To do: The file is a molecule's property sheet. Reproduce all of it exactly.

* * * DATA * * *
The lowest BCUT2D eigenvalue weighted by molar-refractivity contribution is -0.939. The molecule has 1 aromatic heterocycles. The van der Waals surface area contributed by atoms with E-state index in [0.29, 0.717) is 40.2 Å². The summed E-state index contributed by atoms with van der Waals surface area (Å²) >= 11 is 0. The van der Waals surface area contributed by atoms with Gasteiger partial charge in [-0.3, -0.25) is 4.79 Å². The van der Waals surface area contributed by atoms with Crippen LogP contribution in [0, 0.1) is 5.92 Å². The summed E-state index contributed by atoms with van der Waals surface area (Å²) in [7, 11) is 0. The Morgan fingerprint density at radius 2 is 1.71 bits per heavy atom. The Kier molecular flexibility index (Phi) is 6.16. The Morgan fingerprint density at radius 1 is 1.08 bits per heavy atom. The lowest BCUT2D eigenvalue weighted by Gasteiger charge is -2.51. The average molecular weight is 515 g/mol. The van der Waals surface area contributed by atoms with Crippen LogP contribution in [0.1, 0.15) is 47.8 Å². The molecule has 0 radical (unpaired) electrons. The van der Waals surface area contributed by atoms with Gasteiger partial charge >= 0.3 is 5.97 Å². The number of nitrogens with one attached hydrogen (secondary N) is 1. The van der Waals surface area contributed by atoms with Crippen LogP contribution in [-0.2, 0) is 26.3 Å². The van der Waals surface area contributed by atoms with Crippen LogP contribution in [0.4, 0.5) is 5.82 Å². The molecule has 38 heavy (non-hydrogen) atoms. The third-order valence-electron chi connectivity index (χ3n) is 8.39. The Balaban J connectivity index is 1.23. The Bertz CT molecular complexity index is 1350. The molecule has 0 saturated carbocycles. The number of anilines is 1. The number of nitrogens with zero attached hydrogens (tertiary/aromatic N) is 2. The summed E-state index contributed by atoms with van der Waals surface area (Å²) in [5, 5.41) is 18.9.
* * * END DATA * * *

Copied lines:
The lowest BCUT2D eigenvalue weighted by molar-refractivity contribution is -0.939. The molecule has 1 aromatic heterocycles. The van der Waals surface area contributed by atoms with E-state index in [0.29, 0.717) is 40.2 Å². The summed E-state index contributed by atoms with van der Waals surface area (Å²) >= 11 is 0. The van der Waals surface area contributed by atoms with Gasteiger partial charge in [-0.3, -0.25) is 4.79 Å². The van der Waals surface area contributed by atoms with Crippen LogP contribution in [0, 0.1) is 5.92 Å². The summed E-state index contributed by atoms with van der Waals surface area (Å²) in [7, 11) is 0. The Morgan fingerprint density at radius 2 is 1.71 bits per heavy atom. The Kier molecular flexibility index (Phi) is 6.16. The Morgan fingerprint density at radius 1 is 1.08 bits per heavy atom. The lowest BCUT2D eigenvalue weighted by Gasteiger charge is -2.51. The average molecular weight is 515 g/mol. The van der Waals surface area contributed by atoms with Crippen LogP contribution in [0.1, 0.15) is 47.8 Å². The molecule has 0 radical (unpaired) electrons. The van der Waals surface area contributed by atoms with Gasteiger partial charge >= 0.3 is 5.97 Å². The number of nitrogens with one attached hydrogen (secondary N) is 1. The van der Waals surface area contributed by atoms with Crippen LogP contribution in [-0.2, 0) is 26.3 Å². The van der Waals surface area contributed by atoms with Crippen LogP contribution in [0.4, 0.5) is 5.82 Å². The molecule has 38 heavy (non-hydrogen) atoms. The third-order valence-electron chi connectivity index (χ3n) is 8.39. The Balaban J connectivity index is 1.23. The Bertz CT molecular complexity index is 1350. The molecule has 0 saturated carbocycles. The number of anilines is 1. The number of nitrogens with zero attached hydrogens (tertiary/aromatic N) is 2. The summed E-state index contributed by atoms with van der Waals surface area (Å²) in [5, 5.41) is 18.9.